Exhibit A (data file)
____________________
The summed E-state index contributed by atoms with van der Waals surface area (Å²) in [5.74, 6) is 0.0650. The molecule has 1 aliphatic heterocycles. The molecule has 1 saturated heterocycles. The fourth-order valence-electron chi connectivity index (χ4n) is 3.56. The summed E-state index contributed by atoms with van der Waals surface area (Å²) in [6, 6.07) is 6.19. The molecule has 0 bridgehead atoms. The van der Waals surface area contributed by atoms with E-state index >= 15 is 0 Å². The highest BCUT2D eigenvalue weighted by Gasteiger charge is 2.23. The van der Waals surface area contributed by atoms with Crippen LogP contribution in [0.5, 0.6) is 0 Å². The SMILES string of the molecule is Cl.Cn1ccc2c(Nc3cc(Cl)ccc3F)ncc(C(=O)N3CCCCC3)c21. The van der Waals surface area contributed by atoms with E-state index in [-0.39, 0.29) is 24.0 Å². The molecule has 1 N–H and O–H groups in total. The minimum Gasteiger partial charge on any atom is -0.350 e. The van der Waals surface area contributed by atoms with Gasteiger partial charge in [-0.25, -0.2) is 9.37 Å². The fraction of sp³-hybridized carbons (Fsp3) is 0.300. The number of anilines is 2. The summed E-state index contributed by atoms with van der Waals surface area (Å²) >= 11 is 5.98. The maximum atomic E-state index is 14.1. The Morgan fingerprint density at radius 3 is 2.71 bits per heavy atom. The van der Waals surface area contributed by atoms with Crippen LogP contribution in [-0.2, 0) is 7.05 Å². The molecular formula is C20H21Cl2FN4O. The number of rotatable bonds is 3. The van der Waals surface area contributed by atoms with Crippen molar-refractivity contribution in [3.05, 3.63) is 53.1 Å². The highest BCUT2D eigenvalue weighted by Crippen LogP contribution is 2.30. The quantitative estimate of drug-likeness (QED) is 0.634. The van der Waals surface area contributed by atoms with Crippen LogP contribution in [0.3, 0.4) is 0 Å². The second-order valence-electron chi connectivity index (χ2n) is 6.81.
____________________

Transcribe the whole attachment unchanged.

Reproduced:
The summed E-state index contributed by atoms with van der Waals surface area (Å²) in [5.74, 6) is 0.0650. The molecule has 1 aliphatic heterocycles. The molecule has 1 saturated heterocycles. The fourth-order valence-electron chi connectivity index (χ4n) is 3.56. The summed E-state index contributed by atoms with van der Waals surface area (Å²) in [6, 6.07) is 6.19. The molecule has 0 bridgehead atoms. The van der Waals surface area contributed by atoms with E-state index >= 15 is 0 Å². The highest BCUT2D eigenvalue weighted by Gasteiger charge is 2.23. The van der Waals surface area contributed by atoms with Crippen LogP contribution in [0.5, 0.6) is 0 Å². The SMILES string of the molecule is Cl.Cn1ccc2c(Nc3cc(Cl)ccc3F)ncc(C(=O)N3CCCCC3)c21. The van der Waals surface area contributed by atoms with E-state index in [-0.39, 0.29) is 24.0 Å². The molecule has 1 N–H and O–H groups in total. The minimum Gasteiger partial charge on any atom is -0.350 e. The van der Waals surface area contributed by atoms with Gasteiger partial charge in [-0.25, -0.2) is 9.37 Å². The fraction of sp³-hybridized carbons (Fsp3) is 0.300. The number of anilines is 2. The summed E-state index contributed by atoms with van der Waals surface area (Å²) >= 11 is 5.98. The maximum atomic E-state index is 14.1. The Morgan fingerprint density at radius 3 is 2.71 bits per heavy atom. The van der Waals surface area contributed by atoms with Crippen LogP contribution in [-0.2, 0) is 7.05 Å². The molecular formula is C20H21Cl2FN4O. The number of rotatable bonds is 3. The van der Waals surface area contributed by atoms with Crippen molar-refractivity contribution in [3.05, 3.63) is 53.1 Å². The highest BCUT2D eigenvalue weighted by Crippen LogP contribution is 2.30. The quantitative estimate of drug-likeness (QED) is 0.634. The van der Waals surface area contributed by atoms with Crippen LogP contribution in [0.3, 0.4) is 0 Å². The second-order valence-electron chi connectivity index (χ2n) is 6.81.